The nuances of managing nitrogen in organic cropping systems are decidedly trickier than conventional systems, which rely heavily on readily available soluble nitrogen fertilizers.
In organic production, nitrogen availability is dependent to a greater extent on complex processes such as mineralization, and reservoir resources such as prior cover crops.
“There are several sources of nitrogen available for crop growth in organic systems,” says Richard Smith, University of California Cooperative Extension (UCCE) Monterey County Farm Advisor.
“They include residual mineral nitrogen, in-season mineralization of nitrogen from soil organic matter and compost, nitrogen from prior crops and cover crops, and applied organic fertilizer.”
It isn’t just a matter of quantity, however.
“Generally our soils in this area have somewhere between 1,000 and 3,000 pounds per acre of nitrogen,” Smith says. “Unfortunately, a lot of that nitrogen is present in forms that are unavailable to the plant.”
That’s where mineralization comes into play. In-season mineralization of nitrogen from soil organic matter results in the release of NH4+ and nitrate NO3-, which are forms available to plants.
“Approximately 2 percent to 5 percent of soil organic matter decomposes annually,” Smith says.
The vast majority of mineralization takes place in the first foot of soil. “The organic matter in our soils typically runs about 1 percent.”
A soil with 1 percent organic matter has approximately 2,800 pounds of organic nitrogen per acre. Based on that scenario, a grower can expect about 56 pounds of plant-available nitrogen per acre over a two-month period due to mineralization, says Smith.
That calculation is a generalization based on a 2 percent decomposition factor and assuming the other factors such as organic nitrogen content are correct. It is a rather iffy equation, even though the assumptions are fairly consistent in laboratory analysis. In reality, many factors affect mineralization including soil temperature, soil moisture, tillage practices, as well as others.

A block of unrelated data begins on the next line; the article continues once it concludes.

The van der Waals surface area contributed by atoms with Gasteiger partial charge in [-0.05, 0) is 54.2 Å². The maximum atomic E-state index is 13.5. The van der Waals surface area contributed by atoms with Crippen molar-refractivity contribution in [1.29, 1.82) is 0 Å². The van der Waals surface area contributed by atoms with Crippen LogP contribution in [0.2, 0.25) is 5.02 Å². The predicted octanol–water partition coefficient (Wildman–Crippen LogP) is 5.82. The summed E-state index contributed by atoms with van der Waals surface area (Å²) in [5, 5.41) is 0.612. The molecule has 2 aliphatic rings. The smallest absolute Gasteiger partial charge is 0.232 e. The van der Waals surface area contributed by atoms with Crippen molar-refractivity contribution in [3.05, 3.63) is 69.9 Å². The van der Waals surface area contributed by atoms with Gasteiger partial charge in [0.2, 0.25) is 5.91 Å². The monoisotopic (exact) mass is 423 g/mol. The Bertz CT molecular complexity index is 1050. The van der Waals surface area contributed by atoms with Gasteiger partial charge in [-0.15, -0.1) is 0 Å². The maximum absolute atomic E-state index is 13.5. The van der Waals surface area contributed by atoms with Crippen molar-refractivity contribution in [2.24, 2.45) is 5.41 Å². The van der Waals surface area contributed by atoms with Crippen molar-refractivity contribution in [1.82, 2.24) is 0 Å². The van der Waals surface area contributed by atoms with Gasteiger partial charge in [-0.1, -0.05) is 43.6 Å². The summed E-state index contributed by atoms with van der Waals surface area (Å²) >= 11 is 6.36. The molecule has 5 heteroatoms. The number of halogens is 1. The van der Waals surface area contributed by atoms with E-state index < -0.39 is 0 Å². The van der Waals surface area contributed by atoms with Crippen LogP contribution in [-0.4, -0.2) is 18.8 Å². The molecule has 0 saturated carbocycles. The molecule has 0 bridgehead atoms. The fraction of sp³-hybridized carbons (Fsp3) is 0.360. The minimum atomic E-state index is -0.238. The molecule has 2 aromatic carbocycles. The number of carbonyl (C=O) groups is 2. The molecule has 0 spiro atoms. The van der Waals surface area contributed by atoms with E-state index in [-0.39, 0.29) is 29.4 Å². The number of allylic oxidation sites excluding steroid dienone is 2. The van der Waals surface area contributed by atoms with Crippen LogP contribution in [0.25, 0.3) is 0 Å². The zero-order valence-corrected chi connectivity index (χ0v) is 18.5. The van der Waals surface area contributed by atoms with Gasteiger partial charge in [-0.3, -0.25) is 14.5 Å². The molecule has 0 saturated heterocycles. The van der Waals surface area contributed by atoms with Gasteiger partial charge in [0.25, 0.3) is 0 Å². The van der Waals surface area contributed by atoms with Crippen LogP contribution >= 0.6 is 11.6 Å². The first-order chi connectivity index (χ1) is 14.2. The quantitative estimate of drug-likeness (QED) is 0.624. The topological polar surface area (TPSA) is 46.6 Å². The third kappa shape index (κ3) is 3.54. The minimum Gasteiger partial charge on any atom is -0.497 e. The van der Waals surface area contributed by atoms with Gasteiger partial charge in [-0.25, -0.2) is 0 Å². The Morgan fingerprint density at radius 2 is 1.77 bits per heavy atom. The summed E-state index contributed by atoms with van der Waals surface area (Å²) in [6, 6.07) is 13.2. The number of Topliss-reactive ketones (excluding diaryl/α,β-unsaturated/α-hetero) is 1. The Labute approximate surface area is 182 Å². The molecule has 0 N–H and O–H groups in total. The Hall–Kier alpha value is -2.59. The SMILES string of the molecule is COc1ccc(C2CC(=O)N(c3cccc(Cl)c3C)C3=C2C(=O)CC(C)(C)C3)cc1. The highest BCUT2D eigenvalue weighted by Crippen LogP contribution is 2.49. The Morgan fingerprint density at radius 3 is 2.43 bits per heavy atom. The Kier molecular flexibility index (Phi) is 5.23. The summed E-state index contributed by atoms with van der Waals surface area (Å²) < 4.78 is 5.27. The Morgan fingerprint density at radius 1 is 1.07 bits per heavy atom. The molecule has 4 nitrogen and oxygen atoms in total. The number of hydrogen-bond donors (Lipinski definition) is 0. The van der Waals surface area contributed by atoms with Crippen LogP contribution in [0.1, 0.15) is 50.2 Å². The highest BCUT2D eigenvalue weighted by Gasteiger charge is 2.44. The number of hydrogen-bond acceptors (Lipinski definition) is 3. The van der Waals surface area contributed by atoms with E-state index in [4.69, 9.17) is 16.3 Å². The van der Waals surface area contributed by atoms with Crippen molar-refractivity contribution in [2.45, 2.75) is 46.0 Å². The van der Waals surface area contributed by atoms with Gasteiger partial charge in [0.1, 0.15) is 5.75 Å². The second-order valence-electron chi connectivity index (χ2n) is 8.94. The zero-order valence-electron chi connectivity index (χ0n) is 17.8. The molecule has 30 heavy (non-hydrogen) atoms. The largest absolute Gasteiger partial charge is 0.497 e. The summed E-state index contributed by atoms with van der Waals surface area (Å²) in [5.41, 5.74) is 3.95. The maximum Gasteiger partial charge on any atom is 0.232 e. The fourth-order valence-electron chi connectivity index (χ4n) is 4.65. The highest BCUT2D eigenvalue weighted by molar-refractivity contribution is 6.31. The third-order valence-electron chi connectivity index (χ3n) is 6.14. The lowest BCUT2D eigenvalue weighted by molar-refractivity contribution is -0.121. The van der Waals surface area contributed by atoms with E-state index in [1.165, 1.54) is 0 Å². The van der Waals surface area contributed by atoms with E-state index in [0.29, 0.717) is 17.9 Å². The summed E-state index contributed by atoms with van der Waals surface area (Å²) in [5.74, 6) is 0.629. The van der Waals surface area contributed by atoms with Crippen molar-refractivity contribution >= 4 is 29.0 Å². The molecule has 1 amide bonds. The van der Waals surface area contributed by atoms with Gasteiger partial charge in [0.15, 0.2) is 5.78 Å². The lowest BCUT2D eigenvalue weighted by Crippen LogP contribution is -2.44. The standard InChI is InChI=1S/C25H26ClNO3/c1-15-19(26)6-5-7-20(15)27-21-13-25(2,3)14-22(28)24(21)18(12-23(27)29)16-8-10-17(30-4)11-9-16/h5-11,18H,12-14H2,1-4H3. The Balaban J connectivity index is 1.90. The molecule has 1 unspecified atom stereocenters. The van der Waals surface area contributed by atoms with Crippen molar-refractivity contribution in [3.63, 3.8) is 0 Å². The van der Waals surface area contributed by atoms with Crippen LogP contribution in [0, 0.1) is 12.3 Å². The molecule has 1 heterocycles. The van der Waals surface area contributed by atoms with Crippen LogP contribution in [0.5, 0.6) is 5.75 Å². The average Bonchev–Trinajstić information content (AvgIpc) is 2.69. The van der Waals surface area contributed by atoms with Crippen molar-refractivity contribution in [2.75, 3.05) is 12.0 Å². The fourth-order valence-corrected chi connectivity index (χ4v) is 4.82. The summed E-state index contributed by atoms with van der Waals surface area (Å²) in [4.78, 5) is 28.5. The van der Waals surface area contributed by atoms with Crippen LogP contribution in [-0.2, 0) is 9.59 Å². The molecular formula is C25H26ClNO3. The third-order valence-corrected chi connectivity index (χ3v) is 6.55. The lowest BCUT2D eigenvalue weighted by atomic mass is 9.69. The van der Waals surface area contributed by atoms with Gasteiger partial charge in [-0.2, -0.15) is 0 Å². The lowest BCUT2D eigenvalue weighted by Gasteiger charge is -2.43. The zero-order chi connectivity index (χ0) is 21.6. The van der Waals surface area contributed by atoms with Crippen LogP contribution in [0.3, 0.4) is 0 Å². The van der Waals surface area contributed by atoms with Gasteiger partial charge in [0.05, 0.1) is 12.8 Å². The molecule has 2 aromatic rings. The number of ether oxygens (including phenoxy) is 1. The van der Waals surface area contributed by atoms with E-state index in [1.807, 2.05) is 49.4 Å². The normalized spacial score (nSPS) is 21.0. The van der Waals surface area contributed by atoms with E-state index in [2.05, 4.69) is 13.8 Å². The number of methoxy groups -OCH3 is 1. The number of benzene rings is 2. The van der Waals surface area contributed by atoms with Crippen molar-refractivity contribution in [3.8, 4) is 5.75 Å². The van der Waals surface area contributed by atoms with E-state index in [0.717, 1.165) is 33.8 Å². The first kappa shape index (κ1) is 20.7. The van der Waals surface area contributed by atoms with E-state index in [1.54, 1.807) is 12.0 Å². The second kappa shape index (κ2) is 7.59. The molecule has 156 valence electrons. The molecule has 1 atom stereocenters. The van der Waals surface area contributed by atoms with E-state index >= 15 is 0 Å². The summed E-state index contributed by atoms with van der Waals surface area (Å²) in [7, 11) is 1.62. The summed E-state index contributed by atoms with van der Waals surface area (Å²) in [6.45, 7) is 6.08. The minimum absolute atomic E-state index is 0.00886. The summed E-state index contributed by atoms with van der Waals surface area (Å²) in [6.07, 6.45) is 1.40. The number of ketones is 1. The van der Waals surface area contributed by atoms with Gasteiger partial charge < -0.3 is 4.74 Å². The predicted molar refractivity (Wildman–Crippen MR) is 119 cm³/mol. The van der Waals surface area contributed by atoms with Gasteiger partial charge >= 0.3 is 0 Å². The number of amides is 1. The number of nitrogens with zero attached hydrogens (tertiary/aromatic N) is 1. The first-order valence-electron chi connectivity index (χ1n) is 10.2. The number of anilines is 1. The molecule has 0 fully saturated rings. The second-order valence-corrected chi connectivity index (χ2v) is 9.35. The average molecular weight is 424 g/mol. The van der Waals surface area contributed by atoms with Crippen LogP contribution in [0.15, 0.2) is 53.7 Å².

Mineralization is rather insignificant in soil temperatures below 50 degrees, but increases as the temperature climbs. It is accelerated in moist soils, but only to a certain extent. Overly dry or overly saturated conditions will slow mineralization. Additionally, tillage practices tend to increase mineralization over the short-term due to increased microbial activity, but that effect declines as days and weeks pass.
Even though it is difficult to precisely measure or predict the rate of mineralization or how much it will ultimately contribute to available nitrogen in an organic system, it is a place to start, says Smith.
Another component of the equation is the amount of nitrogen contribution from cover crops.
“Cover crops typically take up or fix between 100 and 200 pounds of nitrogen per acre,” he says. “Again, that is dependent on a number of factors.
“Typically, less than 10 percent to 30 percent of the nitrogen from a cover crop is taken up or utilized by the first subsequent crop. A good deal of the nitrogen remains in the system and is utilized in later years.”
Finally, applied organic fertilizers enter into the equation and should be carefully considered in the overall scheme of nitrogen management. “The real trick is integrating all sources of nitrogen and timing it correctly,” Smith says. “The goal is to achieve effective synchrony between crop uptake and nitrogen supplied by mineralization from soil organic matter, cover crop residues, and fertilizers.”
Typically, nitrogen availability from mineralization and incorporated cover crops peaks before the crop needs it the most. A lot depends on the crop being grown and its corresponding nitrogen requirements.
Supplemental organic fertilizers timed to crop uptake can help fill the gaps between available soil nitrogen and plant needs.